Vatican’s top diplomat, Cardinal Pietro Parolin, to address meeting of international experts
A Church-sponsored summit on how to protect children from online sexual exploitation will take place in Rome next week, culminating in a meeting between Pope Francis and participants from across the world.
The conference, organised by the Pontifical Gregorian University’s Centre for Child Protection, is happening just weeks after the Vatican recalled one of its priest diplomats from Washington for allegedly accessing child pornography.
United States' officials at the state department had asked the Holy See to lift diplomatic immunity from the accused in order to investigate, but the Vatican, following common procedure, recalled him and have started their own criminal inquiry.
The case gives a renewed focus to the gathering in Rome, which is set to discuss how children and teenagers can be protected from sextortion, sexting, cyber bullying, harassment and exploitation.
The Vatican’s top diplomat, Cardinal Pietro Parolin, is also set to address to the conference with a talk titled: “The Holy See and Its Commitment to Combatting Sex Abuse Online.”
Those attending the gathering, titled “Child Dignity in the Digital World”, include representatives from internet companies, police forces, cardinals and political leaders. At the end of the 3-6 October gathering they are expected to sign a formal declaration which will then be presented to the Pope.
Alongside Rome’ child protection centre the conference has been organised by the WePROTECT Global Alliance, whose founder is Baroness (Joanna) Shields, a former Facebook executive who became the digital adviser to the former Prime Minister David Cameron.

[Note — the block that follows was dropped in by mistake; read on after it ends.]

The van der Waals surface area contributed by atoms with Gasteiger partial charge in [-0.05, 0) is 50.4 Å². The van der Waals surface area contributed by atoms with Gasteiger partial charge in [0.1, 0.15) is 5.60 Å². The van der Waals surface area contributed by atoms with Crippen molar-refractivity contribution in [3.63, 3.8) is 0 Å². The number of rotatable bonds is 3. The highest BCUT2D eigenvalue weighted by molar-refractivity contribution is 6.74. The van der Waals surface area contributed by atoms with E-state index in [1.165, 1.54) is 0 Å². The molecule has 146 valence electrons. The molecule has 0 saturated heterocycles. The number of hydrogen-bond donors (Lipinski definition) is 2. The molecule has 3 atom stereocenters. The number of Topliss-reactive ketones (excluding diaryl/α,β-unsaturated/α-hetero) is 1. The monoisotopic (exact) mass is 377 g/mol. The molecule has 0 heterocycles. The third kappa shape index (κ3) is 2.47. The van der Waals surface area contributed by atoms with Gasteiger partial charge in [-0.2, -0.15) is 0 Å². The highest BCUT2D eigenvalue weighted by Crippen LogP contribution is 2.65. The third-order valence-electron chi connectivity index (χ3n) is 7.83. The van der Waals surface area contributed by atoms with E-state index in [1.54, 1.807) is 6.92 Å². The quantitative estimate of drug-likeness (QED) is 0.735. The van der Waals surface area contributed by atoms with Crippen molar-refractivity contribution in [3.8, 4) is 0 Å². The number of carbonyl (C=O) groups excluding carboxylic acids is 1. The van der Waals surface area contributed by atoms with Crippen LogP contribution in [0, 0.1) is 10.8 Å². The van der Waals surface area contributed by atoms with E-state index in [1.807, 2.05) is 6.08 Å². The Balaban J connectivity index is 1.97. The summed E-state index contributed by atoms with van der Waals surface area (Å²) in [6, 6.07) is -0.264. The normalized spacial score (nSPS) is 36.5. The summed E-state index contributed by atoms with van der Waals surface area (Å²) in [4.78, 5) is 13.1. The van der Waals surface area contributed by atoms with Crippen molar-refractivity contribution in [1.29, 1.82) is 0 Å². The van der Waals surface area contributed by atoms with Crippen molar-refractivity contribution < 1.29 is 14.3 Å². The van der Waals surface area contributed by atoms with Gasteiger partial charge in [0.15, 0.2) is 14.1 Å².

The Vatican has made attempts in recent years to tackle the abuse of children online. Soon after his 2013 election, Francis revised the Vatican City State’s penal code making the use and creation of child pornography a crime for which offenders can go to prison for up to 12 years.
But along with the diplomat recalled from Washington, the Pope was faced with the case of Archbishop Jozef Wesolowski, the papal ambassador to Dominican Republic accused of sexually abusing boys while serving in the country from 2008-13. He was recalled to the Vatican, laicised and then in 2015 the Holy See announced he would stand trial for child pornography offences. Wesolowski died before standing trial.
The director of the Centre for Child Protection is Fr Hans Zollner SJ, a Jesuit priest, theologian and psychiatrist who has become the Church’s leading expert on tackling abuse.
In an interview with Crux, he says the recent case concerning the Vatican and child pornography should have been handled differently arguing the Holy See should have explained their reaction differently. In their statement, the Vatican stated that the diplomat had been recalled home to face an investigation for “possible violations of child pornography.”
Others have pointed out that the decision by the Holy See to release details of the case before they were reported was a step forward, and that only minimal information was handed to them from the United States’ authorities.
Speaking to The Tablet today, Fr Zollner said he wanted to organise the conference because he had not seen the issue of digital exploitation properly addressed anywhere.
“Every single parent with whom I have spoken tells me that he or she doesn’t know how to control the internet behaviour of their kids,” he said.
“I was in Australia with the foreign ministry a year ago, with federal police and the general attorney’s office and I hoped I could get more information and more wisdom about what the international community can do so that young people are protected from the risks of paedo-pornography, of sexual images, and videos on the internet, of sexting or sexploitation. But actually I came out of the meeting with more questions because they very candidly admitted that they have no real measures, at least in an international perspective to handle these problems.”
He went on: “This conference is the opportunity for people to talk, with each other, and discuss about what is most helpful - the measures that have to be implemented - so that young people may grow up more safe and more protected in a world that has become a world of many risks. And one of the many risks is behaviour online.”